2. something felt to resemble vitriol especially in caustic quality; especially : virulence of feeling or speech

(source Miriam-Webster Dictionary)

I once read a story in one of my favorite books about a girl who threw oil of vitriol on another girl because she was jealous of her beauty. Though the story is simply a side note in a much bigger story, it has always stuck with me. Yesterday, my gal Joules’ post had me thinking of that story again.

I often feel like the words and attitudes of people are like throwing oil of vitriol into each others faces.

Think about it-

For every look that judges when I use the motorized scooters while shopping, for every angry word yelled while driving, for every time we call one another fat, skinny, obese, ugly, fake, plastic, lazy, {insert derogatory phrase here}…

It costs us nothing to sling this vileness from our lips, but the damage it causes others is much like an acidic burn, though we can’t see the scars it leaves. And we each carry our own scars, yet still…the burns fly from our mouths with little to no thought.

I’m just as guilty as the next, though being continuously judged these last few years has had its impact on me. Still I catch myself casting a sideways glance, and hear the unsavory thoughts that pass through my mind. I’ve often said I don’t judge based on appearances, I judge on actions. But who am I to pass judgement? I don’t know another’s story until they share it with me, and even then, who am I to pass judgement?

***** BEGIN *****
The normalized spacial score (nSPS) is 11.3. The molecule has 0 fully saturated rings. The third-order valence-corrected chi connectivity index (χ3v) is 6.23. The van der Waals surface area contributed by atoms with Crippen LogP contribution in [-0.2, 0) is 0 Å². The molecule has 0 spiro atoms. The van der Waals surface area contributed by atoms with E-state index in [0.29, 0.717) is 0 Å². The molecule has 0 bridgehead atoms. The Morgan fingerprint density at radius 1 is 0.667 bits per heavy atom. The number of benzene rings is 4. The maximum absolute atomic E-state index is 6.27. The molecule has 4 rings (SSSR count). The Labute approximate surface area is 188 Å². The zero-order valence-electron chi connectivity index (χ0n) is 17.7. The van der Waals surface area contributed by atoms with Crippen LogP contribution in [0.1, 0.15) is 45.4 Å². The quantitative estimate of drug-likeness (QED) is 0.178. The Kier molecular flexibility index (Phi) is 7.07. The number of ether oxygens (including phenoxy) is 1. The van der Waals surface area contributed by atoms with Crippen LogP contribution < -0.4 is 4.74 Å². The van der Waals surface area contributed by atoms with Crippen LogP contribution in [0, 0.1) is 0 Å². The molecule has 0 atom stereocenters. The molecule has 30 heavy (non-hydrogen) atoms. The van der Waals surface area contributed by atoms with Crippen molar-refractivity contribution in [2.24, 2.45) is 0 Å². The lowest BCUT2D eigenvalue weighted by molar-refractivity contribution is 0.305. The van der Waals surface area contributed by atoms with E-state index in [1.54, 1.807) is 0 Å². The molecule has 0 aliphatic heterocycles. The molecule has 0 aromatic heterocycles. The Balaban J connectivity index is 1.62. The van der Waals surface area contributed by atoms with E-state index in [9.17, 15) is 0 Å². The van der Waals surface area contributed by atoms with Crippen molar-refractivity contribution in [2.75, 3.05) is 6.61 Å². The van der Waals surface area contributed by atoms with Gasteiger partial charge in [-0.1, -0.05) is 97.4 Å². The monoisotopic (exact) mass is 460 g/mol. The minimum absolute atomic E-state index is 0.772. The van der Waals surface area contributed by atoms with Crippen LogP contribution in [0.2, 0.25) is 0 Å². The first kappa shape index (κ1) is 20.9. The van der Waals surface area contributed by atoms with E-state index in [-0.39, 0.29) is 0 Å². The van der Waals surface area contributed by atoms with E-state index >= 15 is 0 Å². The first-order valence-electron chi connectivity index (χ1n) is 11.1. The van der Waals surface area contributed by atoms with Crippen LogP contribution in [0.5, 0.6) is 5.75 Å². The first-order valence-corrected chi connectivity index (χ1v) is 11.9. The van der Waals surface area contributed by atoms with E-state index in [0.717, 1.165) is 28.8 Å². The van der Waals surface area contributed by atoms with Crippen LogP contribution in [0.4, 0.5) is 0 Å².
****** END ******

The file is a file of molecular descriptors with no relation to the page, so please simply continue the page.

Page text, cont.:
I firmly believe we must be the change we wish to see in the world. It’s why I started Spoons 4 Spoonies, and why I agreed to be a contributing writer for RheumatoidArthritis.com. How can I complain about the world without doing my part to change what I don’t like?

And so, I am challenging myself to be the change, to be the good I wish to see in others. I’m challenging myself to carry kindness in my heart. I want to be the kind of person who leads with compassion and understanding. I want to be an example for my son, to show him that it’s okay to be a gentle adult in what can be a harsh world.

And maybe, just maybe our kindness will soften the world, even if it’s just a little bit.

What change would you like to be? I challenge you to go after it. BE THAT CHANGE. I’m giving you the power, you can do it.

My Hands Are Changing

My fingers are twisted.

As much as I hate typing those words, I can’t hide from them anymore. Because it’s not just that they’re twisted. They’re painful and more clumsy. Tasks that I used to be able to do just a few months ago are now nearly impossible. And it’s breaking my heart.